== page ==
Notes on the early years of Brightwell-cum-Sotwell WI

This year (1982) sees the Diamond Jubilee of the Women’s Institute in Brightwell-cum-Sotwell, and as is natural at an anniversary, present members were curious to know something about the beginnings of their Institute in the those far-off 1922 days. The absorbing task of reading Secretary’s minutes brought the realisation that relating a complete history would take much time and effort. However the following notes are based on the minutes of 1922 and a few incidents in subsequent years.

On Friday 20th January 1922 a Special Meeting was held to form a Women’s Institute (WI). Mrs Sealy took the chair and Lady Rucker was Organiser.

Officers Elected:

President: Mrs Sealy (the Reverend’s wife)

Vice Presidents: Mrs Chown & Mrs Saunders

Treasurer: Mrs Vernon Drewitt (Slade End Farmer’s wife)

Secretary: Miss Trollope

Committee Members: Mrs Boxall, Miss Chown, Mrs Frogley, Miss Holloway, Mrs Hawkin, Mrs F Hewitt, Miss Hyde, Mrs Leaver, Mrs F Prior, Mrs Fred Turner, Mrs Frank Turner, Miss K Wells

Members: Mrs Beasley, Mrs Cozens, Mrs Eggleton, Mrs Hammond, Mrs Hyde, Miss Leaver, Mrs Morphew, Mrs F Prior, Miss Parsons, Miss Rayner, Mrs Watts, Mrs H Wells, Miss D Wells, Mrs Ford, Mrs Heber Eggleton, Mrs Daniel, Mrs Dadler, Miss Herne, Mrs Curril, Miss M Saunders, Mrs Brooke, Miss Crocker, Miss I Brown, Miss E Brown, Mrs Percy Wilkins, Mrs Robert Prior, Miss O Vaughan, Miss Moore, Mrs Messenger, Mrs Winter, Mrs Sutton, Mrs B Simmons, Mrs A Harvey, Mrs F Brooker. (36 members)

In our present WI of about 45 members it is difficult to muster a committee of 6 – so it is interesting to note that in 1922 from a total of 54 there were 18 committee members. However, attendance was far from 100% - in 1922 the largest number present at a meeting was 39. Similar reluctance was apparent over the question of competition entries. The minutes report “only 5 members brought exhibits for the cake competition” and later, for the pastry-making competition there were only 3 entries. This cry of difficulty continues through the years.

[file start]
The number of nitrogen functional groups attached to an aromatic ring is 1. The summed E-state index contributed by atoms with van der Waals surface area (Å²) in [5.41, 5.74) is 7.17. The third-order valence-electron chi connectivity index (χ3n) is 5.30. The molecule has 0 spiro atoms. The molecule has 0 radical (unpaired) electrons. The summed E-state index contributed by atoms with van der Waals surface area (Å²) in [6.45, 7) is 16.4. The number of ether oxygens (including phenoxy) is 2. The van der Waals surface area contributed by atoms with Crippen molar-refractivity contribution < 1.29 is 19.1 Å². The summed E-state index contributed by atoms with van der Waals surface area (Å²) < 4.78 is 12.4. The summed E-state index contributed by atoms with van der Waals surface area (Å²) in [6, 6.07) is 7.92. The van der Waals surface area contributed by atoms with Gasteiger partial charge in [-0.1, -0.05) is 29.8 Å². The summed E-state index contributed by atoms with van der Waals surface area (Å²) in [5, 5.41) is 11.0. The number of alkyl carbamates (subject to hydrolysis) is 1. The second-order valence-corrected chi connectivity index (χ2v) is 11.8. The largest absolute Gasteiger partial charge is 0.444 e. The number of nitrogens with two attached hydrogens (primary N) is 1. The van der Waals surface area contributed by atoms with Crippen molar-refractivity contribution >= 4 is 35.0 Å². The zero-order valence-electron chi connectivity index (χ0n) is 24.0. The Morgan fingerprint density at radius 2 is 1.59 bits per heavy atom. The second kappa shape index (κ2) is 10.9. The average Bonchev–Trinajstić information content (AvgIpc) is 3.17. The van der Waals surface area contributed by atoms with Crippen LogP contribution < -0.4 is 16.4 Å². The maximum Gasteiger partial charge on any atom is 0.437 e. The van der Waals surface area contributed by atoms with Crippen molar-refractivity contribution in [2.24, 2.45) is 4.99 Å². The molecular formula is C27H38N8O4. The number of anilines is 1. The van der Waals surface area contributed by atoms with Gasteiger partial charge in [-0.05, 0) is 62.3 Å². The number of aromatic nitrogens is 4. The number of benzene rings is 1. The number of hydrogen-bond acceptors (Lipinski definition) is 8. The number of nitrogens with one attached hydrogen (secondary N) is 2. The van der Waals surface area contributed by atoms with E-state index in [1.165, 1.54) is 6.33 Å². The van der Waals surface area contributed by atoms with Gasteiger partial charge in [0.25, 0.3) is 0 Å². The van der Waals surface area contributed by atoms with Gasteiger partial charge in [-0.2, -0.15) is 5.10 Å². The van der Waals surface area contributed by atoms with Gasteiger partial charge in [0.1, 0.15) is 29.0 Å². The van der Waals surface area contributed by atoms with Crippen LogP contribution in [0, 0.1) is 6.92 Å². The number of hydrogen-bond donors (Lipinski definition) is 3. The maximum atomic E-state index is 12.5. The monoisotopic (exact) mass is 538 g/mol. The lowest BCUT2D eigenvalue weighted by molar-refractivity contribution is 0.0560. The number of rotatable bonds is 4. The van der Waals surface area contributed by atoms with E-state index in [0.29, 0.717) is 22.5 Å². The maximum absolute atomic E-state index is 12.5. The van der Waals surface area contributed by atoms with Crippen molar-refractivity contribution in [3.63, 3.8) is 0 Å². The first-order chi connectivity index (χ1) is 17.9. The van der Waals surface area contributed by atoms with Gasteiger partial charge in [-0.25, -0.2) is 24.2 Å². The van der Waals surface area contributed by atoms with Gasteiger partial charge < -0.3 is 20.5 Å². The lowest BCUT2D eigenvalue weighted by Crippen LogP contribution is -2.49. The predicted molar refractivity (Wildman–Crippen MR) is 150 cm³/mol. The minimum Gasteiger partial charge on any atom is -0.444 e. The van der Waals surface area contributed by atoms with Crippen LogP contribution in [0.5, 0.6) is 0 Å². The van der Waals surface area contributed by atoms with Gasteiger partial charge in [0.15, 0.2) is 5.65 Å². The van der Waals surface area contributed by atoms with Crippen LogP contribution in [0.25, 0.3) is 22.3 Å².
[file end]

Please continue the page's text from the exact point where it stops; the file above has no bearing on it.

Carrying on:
The report on the next meeting (February 2nd 1922) tells us that Mrs Squire of Steventon spoke on “Old Berkshire”. Tea was 1d per cup, cake or scone 1d each. Exchange & Mart (Sales table) took £2.1s 4d.

At the next 2 meetings, March & April, only 33 members were present for demonstrations of rush basket making and rug making. The minute adds that “most of the members cut thrums and did a little of the actual rug making”. In addition to the April meeting there was a Social in the Schoolroom on 20th April. Sons and duets were sung and a play called “Don’t let the Lady Go” was acted by to lady members and one gentleman.

In May there were only 21 members present, the smallest number since the Institute was founded, but there was a comment that there had been deaths in 2 families. Next month saw the largest number present (39) and the meeting was held in the Rectory Gardens, where arrangements for the Summer Fete were discussed.

The Summer Fete was held in the Rectory Gardens on 28th June, and was opened by the Hon. Mrs Cross, who spoke of the origins and usefulness of the WI. “Each little village now has its own Parliament as well as all the benefits of social intercourse”. She wished that men would imitate the women and have their own institute.

Three Stalls – Needlework, Provisions and Vegetables did a brisk trade. There were various side shows, including bowling for gentlemen and for ladies (prizes not specified!) obstacle golf, a bran tub and competitions including one for the best decorated bicycle “judging very difficult” and one for the best scarecrow “alarming”.

A pretty little Pastoral Play called “White Magic” was performed, with a witch in a tall hat with cat and broom, a good fairy and a Dryad. There was a fancy Dress Parade of children, a tortoise race and as it all that wasn’t enough to daunt any WI member, a Baby Show! No wonder they needed a committee of 18 members! This Fete raised £56 a considerable sum.

Charges made at the Fete were: “Early teas 1/- per head, 2nd Teas 9d per head (children 6d) Entrance fee 6d (all day) or 6d afternoon, 3d evening. Tickets for dancing – 8 until 10 1/-”